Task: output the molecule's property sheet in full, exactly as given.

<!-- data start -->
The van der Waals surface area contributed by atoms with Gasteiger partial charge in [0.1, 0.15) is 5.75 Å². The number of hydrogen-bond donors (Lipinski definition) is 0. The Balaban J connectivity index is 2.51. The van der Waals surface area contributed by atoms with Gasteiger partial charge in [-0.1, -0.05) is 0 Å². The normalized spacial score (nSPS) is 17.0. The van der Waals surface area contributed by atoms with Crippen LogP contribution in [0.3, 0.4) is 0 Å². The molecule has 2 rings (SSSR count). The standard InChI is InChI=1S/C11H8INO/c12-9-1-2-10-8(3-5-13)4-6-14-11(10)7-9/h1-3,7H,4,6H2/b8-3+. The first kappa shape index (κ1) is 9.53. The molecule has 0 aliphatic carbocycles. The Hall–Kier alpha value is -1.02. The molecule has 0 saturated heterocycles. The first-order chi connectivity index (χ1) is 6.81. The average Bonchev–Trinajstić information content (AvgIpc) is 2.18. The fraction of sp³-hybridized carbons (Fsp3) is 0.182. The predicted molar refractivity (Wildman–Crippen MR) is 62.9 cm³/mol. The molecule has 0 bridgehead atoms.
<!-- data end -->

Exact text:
The van der Waals surface area contributed by atoms with Gasteiger partial charge in [0.1, 0.15) is 5.75 Å². The number of hydrogen-bond donors (Lipinski definition) is 0. The Balaban J connectivity index is 2.51. The van der Waals surface area contributed by atoms with Gasteiger partial charge in [-0.1, -0.05) is 0 Å². The normalized spacial score (nSPS) is 17.0. The van der Waals surface area contributed by atoms with Crippen LogP contribution in [0.3, 0.4) is 0 Å². The molecule has 2 rings (SSSR count). The standard InChI is InChI=1S/C11H8INO/c12-9-1-2-10-8(3-5-13)4-6-14-11(10)7-9/h1-3,7H,4,6H2/b8-3+. The first kappa shape index (κ1) is 9.53. The molecule has 0 aliphatic carbocycles. The Hall–Kier alpha value is -1.02. The molecule has 0 saturated heterocycles. The first-order chi connectivity index (χ1) is 6.81. The average Bonchev–Trinajstić information content (AvgIpc) is 2.18. The fraction of sp³-hybridized carbons (Fsp3) is 0.182. The predicted molar refractivity (Wildman–Crippen MR) is 62.9 cm³/mol. The molecule has 0 bridgehead atoms.